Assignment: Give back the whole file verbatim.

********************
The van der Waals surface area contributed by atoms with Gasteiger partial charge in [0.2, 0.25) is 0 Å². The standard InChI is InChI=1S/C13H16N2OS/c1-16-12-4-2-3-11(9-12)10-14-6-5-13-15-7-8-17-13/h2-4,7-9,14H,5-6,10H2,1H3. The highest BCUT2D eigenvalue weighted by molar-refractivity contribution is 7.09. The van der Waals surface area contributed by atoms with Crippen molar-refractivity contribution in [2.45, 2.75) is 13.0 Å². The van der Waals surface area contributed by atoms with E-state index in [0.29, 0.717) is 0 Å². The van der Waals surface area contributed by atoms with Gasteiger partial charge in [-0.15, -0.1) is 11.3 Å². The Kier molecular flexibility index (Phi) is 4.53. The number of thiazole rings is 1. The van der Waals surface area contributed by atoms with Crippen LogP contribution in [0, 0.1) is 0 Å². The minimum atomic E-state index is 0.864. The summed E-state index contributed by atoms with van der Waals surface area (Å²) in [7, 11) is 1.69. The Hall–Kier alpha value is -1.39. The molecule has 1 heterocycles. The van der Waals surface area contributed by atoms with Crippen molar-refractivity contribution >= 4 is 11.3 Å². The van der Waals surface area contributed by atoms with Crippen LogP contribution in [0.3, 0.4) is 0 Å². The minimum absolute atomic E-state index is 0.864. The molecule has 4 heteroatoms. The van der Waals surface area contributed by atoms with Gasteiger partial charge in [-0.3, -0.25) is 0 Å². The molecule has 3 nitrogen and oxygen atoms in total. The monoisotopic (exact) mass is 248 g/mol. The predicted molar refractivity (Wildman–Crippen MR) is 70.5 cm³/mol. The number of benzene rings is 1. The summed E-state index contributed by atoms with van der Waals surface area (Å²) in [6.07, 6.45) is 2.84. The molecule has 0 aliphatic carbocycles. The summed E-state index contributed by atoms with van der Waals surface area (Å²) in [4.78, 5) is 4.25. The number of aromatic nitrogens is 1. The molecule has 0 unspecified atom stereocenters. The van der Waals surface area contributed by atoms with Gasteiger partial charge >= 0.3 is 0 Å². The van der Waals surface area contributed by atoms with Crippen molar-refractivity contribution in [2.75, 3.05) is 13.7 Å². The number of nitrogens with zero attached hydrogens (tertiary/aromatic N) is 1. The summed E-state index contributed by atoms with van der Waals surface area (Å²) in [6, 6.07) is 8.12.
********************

The van der Waals surface area contributed by atoms with Gasteiger partial charge in [0.2, 0.25) is 0 Å². The standard InChI is InChI=1S/C13H16N2OS/c1-16-12-4-2-3-11(9-12)10-14-6-5-13-15-7-8-17-13/h2-4,7-9,14H,5-6,10H2,1H3. The highest BCUT2D eigenvalue weighted by molar-refractivity contribution is 7.09. The van der Waals surface area contributed by atoms with Crippen molar-refractivity contribution in [2.45, 2.75) is 13.0 Å². The van der Waals surface area contributed by atoms with E-state index in [0.29, 0.717) is 0 Å². The van der Waals surface area contributed by atoms with Gasteiger partial charge in [-0.15, -0.1) is 11.3 Å². The Kier molecular flexibility index (Phi) is 4.53. The number of thiazole rings is 1. The van der Waals surface area contributed by atoms with Crippen LogP contribution in [0, 0.1) is 0 Å². The minimum atomic E-state index is 0.864. The summed E-state index contributed by atoms with van der Waals surface area (Å²) in [7, 11) is 1.69. The Hall–Kier alpha value is -1.39. The molecule has 1 heterocycles. The van der Waals surface area contributed by atoms with Crippen molar-refractivity contribution >= 4 is 11.3 Å². The van der Waals surface area contributed by atoms with Crippen LogP contribution in [0.3, 0.4) is 0 Å². The minimum absolute atomic E-state index is 0.864. The molecule has 4 heteroatoms. The van der Waals surface area contributed by atoms with Gasteiger partial charge in [-0.3, -0.25) is 0 Å². The molecule has 3 nitrogen and oxygen atoms in total. The monoisotopic (exact) mass is 248 g/mol. The predicted molar refractivity (Wildman–Crippen MR) is 70.5 cm³/mol. The number of benzene rings is 1. The summed E-state index contributed by atoms with van der Waals surface area (Å²) in [6.07, 6.45) is 2.84. The molecule has 0 aliphatic carbocycles. The summed E-state index contributed by atoms with van der Waals surface area (Å²) in [4.78, 5) is 4.25. The number of aromatic nitrogens is 1. The molecule has 0 unspecified atom stereocenters. The van der Waals surface area contributed by atoms with Gasteiger partial charge >= 0.3 is 0 Å². The van der Waals surface area contributed by atoms with Crippen molar-refractivity contribution in [2.75, 3.05) is 13.7 Å². The number of nitrogens with zero attached hydrogens (tertiary/aromatic N) is 1. The summed E-state index contributed by atoms with van der Waals surface area (Å²) in [6, 6.07) is 8.12.